Of course, Carney has invested a lot of credibility in the assertion it will work. He has stuck out his neck by predicting the economy will bounce back like an Indian rubber ball to 3.8 per cent growth next year, a forecast that has a few supporters and many detractors.
Although he doesn't believe the rebound will be as dramatic, Bank of Montreal economist Douglas Porter says there are good reasons to buy into Carney's rosy assessment, which would make the current slump milder than the recessions of the early 1980s and 1990s.
First, interest rates are much lower now than during the previous downturns. Second, aggressive stimulus policy is kicking in. And lastly, corporate balance sheets were in better shape heading into the current recession as compared to the previous two.
These act as shock absorbers for the economy's hard landing. However, they will be of little use if the world financial system is not fixed.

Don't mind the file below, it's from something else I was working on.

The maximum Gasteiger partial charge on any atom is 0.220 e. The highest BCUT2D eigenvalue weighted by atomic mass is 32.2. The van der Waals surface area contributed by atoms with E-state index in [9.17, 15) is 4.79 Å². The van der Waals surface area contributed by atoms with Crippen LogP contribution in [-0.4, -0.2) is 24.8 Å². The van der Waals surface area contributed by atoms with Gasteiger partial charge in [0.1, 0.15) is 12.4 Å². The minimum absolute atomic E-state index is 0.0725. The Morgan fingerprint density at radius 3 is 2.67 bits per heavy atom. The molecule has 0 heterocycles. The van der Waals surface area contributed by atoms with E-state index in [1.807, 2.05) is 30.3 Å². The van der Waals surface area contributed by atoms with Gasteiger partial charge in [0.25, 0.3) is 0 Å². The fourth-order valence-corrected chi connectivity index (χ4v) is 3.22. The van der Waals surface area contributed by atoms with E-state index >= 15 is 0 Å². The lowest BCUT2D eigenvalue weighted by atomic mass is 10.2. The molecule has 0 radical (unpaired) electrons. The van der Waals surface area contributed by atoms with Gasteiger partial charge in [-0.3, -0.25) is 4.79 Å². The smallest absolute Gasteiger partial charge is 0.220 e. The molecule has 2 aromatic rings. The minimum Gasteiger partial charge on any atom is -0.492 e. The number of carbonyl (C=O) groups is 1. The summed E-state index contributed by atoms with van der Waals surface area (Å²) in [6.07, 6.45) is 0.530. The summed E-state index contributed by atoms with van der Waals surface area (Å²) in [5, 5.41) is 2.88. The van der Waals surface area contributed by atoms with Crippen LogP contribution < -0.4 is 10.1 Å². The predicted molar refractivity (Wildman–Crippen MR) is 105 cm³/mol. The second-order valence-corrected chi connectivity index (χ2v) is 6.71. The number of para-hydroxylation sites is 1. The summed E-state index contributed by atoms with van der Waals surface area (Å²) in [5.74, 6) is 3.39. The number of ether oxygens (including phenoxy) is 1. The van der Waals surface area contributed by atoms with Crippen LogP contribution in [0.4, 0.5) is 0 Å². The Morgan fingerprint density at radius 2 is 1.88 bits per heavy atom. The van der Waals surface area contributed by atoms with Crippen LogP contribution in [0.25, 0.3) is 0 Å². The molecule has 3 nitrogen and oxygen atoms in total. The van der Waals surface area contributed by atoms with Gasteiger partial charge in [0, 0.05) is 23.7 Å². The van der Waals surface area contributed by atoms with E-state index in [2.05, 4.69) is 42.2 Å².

That's because until global banks have the confidence and wherewithal to start lending again, the U.S. and global economies will continue to struggle. And that will keep prices for commodities that Canada exports low, sap demand for Canadian manufactured goods, and in turn stifle Canadian job creation and incomes.
And that's where Carney's frustration comes in. He is largely a spectator in a game played outside his borders, able to influence the outcome only at the margins.
Carney has received some heat for some of his decisions, most notably keeping interest rates unchanged for a full five months from May to October last year in the mistaken belief that financial markets were stabilizing. But given that he's made up for lost time since then, most economists conceded the period of inaction wasn't critical.